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Author Topic: Public Lands in US  (Read 628 times)

Offline Jessebeaux

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Public Lands in US
« on: April 11, 2017, 12:24:00 AM »
Growing up I've always had access to private lands and never concerned myself with public lands. However, the older I get the more I have come to enjoy tapping into public land. It's become a burden on my heart to do something to help preserve. I hear and see all kinds or articles about how public lands are endangered and we must fight to preserve them... I want to do my part but I'm not 100% how to get involved.. any advice/suggestions? I live in TX so those lands are near to me heart if anyone has info regarding them specifically.
2018 Bodnik Slick Stick 60" 45#
2017 Bodnik Slick Stick 58" 45#
2009 Martin Savannah 62" 50#
2015 Samick Sage 62" 40#
1968 Bear Grizzly 56" 50#
Osage Self Bow 66" 45#
2010 PSE Mustang 60" 45#

Offline last arrow

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Re: Public Lands in US
« Reply #1 on: April 11, 2017, 09:23:00 AM »
I think this is a good starting place for your research.

 http://www.backcountryhunters.org/
"all knowledge is good. All knowledge opens doors. Ignorance is what closes them." Louis M. Profeta MD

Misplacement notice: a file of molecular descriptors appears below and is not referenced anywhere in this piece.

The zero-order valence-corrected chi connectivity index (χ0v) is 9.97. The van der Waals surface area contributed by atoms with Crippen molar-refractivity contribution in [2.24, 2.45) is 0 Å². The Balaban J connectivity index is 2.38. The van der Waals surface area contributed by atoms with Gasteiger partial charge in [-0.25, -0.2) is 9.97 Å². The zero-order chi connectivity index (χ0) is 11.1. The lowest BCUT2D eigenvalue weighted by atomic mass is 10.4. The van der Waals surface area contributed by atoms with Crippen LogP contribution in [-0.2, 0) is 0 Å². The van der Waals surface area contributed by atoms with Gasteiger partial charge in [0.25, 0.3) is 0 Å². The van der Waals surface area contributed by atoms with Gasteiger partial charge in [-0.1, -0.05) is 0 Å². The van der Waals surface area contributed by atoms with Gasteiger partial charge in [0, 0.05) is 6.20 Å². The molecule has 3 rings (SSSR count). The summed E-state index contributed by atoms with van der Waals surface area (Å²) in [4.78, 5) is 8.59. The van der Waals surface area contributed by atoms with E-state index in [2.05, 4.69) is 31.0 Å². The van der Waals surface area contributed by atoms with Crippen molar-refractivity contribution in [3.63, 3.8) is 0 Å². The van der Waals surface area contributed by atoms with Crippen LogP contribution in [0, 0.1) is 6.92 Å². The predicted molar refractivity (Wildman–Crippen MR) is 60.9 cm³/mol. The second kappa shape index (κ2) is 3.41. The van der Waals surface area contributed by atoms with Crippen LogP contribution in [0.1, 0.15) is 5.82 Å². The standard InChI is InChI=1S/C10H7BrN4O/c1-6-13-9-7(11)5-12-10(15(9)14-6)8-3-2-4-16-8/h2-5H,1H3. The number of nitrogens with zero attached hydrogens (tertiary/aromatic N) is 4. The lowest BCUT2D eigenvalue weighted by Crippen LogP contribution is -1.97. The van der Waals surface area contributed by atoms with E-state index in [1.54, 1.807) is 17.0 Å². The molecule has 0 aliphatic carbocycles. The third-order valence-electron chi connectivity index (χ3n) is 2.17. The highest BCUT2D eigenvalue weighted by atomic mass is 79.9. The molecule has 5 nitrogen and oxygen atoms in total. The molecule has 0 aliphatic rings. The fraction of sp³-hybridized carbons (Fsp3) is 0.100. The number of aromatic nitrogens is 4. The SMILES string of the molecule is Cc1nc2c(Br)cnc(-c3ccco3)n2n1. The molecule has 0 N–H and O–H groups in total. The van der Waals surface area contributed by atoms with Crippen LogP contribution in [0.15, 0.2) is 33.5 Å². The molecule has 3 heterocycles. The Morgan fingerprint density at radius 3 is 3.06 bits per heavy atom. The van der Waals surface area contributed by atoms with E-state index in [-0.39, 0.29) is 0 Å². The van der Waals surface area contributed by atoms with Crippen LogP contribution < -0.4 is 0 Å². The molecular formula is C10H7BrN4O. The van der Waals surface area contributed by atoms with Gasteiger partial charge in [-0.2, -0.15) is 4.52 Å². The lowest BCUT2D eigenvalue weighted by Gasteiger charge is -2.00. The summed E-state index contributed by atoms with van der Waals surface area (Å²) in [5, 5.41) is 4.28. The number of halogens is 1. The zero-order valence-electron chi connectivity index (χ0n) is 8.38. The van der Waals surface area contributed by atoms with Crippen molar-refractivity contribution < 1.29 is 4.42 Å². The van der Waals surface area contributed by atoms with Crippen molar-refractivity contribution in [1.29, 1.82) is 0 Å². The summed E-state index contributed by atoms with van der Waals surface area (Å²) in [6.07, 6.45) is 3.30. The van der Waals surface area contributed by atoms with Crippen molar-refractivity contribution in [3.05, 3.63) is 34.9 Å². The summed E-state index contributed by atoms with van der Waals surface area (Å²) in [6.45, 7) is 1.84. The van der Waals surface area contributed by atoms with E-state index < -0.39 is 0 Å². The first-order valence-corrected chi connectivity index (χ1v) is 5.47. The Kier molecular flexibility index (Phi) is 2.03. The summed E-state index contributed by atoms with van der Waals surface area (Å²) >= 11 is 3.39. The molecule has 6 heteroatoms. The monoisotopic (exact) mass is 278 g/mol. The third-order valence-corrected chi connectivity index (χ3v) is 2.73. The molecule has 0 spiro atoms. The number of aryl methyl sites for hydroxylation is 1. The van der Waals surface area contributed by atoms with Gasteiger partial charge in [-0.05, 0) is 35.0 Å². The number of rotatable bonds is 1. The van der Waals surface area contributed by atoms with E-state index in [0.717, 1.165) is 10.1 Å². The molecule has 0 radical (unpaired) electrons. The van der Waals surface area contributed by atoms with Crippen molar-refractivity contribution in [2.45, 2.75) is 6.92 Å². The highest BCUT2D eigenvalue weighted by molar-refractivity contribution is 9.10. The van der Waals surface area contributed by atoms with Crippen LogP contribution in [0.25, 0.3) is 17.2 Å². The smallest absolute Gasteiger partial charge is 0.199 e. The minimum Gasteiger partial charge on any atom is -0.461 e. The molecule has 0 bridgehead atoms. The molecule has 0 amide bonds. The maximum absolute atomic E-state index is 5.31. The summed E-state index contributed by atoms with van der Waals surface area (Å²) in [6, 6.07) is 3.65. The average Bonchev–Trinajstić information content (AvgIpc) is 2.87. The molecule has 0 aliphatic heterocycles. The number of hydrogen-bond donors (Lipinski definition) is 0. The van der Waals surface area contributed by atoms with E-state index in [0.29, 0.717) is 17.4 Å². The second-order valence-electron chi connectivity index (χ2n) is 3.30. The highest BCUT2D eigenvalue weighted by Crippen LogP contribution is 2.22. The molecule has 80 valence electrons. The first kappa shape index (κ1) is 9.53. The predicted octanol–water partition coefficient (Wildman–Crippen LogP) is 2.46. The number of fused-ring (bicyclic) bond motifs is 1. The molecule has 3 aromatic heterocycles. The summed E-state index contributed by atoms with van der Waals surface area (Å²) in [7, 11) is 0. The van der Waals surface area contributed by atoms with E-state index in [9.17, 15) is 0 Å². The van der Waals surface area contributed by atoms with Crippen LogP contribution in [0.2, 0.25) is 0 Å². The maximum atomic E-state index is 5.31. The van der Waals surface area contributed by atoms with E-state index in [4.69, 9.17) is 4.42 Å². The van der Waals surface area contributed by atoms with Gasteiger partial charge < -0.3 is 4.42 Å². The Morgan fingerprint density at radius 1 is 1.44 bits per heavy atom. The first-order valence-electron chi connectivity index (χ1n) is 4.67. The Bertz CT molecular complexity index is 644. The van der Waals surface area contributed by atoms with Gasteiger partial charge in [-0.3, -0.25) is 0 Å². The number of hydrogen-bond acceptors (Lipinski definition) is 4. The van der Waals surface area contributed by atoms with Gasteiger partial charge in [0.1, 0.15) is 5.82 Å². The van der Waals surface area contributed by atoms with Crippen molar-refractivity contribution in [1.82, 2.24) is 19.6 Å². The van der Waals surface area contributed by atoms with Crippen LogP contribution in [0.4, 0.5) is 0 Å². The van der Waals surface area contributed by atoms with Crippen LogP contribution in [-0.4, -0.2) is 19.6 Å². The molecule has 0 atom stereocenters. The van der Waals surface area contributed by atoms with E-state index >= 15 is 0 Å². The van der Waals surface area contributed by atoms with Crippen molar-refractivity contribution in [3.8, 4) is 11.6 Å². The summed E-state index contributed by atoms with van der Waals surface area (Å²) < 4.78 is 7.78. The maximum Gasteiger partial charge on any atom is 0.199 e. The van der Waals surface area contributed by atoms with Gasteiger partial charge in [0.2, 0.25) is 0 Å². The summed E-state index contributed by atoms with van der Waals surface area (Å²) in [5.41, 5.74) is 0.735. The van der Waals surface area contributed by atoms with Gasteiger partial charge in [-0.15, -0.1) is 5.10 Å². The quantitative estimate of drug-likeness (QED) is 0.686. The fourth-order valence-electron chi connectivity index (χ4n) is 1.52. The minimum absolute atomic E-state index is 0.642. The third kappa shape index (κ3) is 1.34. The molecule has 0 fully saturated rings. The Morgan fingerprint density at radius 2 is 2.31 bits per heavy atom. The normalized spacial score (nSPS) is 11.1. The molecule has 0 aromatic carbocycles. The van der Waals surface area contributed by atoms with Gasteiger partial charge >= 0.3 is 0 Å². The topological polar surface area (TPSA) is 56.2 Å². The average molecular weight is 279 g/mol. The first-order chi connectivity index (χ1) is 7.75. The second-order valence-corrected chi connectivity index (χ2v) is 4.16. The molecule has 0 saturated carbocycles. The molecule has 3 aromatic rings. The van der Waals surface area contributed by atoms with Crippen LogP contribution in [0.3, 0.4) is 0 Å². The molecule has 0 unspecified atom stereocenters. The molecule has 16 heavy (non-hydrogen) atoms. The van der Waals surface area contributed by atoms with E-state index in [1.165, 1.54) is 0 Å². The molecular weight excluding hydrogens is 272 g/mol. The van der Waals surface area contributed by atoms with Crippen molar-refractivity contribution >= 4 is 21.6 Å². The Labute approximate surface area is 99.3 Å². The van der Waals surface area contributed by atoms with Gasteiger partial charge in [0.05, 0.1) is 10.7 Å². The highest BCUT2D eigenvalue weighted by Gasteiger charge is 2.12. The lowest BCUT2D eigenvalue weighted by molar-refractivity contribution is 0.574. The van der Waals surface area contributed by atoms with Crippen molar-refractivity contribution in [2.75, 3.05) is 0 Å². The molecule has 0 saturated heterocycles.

"We must learn to see and accept the whole truth, not just the parts we like." - Anne-Marie Slaughter

Michigan Traditional Bowhunters
TGMM "Family of the Bow"

Offline YosemiteSam

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Re: Public Lands in US
« Reply #2 on: April 24, 2017, 06:12:00 PM »
Quote
Originally posted by last arrow:
I think this is a good starting place for your research.

  http://www.backcountryhunters.org/  
X2 on Back Country Hunters and Anglers

You may also look at creating a community group on a specific piece of land -- a facebook page or something small can help you reach out to see if there's any interest among others in your community.  Working with adjacent landowners could also be beneficial since they have a vested interest in how the property is used in the future.  Make some friends in the local government agency that manages the property (county, state, etc.).  Follow the broken-window theory -- if people see that others care about the place (fix broken windows or, in this case, pick up trash & such), they're more likely to respect its condition.  Just some ideas.
"A good hunter...that's somebody the animals COME to."
"Every animal knows way more than you do." -- by a Koyukon hunter, as quoted by R. Nelson.

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